Vietnamese Americans are divisive in their political views. Illustration by Katy Nguyen.
Fountain Valley High School

Political tensions unique to the Vietnamese American community

If you’re a Vietnamese American student and you’ve been paying attention to politics for the past four years, you may have felt a political tension unique to the Vietnamese American community.

Vietnamese American voters are more likely to vote for Trump in this election than any other Asian American group, in part to older Vietnamese Americans’ general identification with the Republican party dating back to the 1970s.

And this group’s reliance on Vietnamese-language channels, especially certain YouTube channels known for spreading misleading or inaccurate information, can heighten tensions between those in the community.

This is not uncommon in communities of color and immigrant communities that face difficulties understanding the news generated by major news outlets. In Latino communities, for example, Spanish-speaking news channels have been pitting voters against the Black Lives Matter movement.

Some younger Vietnamese-Americans, frustrated with such inaccuracies, have initiated efforts to combat such misinformation. For example, Cookie Duong and Jady Chan founded The Interpreter, a news aggregator site that translates reliable news sources from English to Vietnamese.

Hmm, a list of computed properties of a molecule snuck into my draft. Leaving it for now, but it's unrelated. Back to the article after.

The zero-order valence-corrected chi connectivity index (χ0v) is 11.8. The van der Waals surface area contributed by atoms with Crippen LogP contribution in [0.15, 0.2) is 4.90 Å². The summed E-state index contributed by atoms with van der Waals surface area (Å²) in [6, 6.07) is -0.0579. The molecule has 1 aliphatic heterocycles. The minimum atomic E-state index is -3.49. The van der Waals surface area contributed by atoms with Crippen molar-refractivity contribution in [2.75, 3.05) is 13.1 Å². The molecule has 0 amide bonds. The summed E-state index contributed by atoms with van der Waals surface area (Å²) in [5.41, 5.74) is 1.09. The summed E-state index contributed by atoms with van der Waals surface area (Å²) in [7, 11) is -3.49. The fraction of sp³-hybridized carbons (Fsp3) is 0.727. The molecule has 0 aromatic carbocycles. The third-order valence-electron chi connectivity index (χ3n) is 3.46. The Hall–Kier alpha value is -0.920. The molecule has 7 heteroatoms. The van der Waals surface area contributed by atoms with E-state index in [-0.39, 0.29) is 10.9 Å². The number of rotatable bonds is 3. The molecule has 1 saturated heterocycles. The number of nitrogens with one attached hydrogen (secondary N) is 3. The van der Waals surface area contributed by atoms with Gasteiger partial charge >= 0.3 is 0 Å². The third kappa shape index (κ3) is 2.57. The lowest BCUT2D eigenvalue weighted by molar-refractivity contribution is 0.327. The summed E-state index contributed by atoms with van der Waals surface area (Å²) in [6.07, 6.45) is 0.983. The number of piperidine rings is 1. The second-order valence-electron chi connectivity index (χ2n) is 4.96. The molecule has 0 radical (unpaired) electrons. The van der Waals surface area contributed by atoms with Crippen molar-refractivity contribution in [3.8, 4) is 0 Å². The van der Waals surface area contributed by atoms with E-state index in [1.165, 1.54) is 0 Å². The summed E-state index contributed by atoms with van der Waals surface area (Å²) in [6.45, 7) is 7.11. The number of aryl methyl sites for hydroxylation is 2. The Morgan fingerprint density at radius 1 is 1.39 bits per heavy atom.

Regardless of Duong and Chan’s efforts, there remains a clear generational divide in the Vietnamese American community. This divide causes friction even between friends and family, and there have been reports of heightening tensions among Vietnamese Americans.

Many Fountain Valley High School students are familiar with such tensions.

“It’s definitely very frustrating because the older generation is voting against things that would benefit them. I know part of it is because language resources are limited and I struggle to explain issues to them because my vocabulary is not the best,” senior Victoria Nguyen said. “Something that bothers me also is that the older generation is so unwilling to change their views once they believe in something.”

Despite the differences in opinion, Duong and her father, like many Vietnamese American families, believe it is possible to stay engaged in a civil dialogue.

In a BBC video, Duong, a Democrat, discusses politics with her father, who is conservative, over dinner. Her father tells her in Vietnamese, “Even though we move away from each other in political opinions, we can still find a way to talk about them.”

This article was originally published on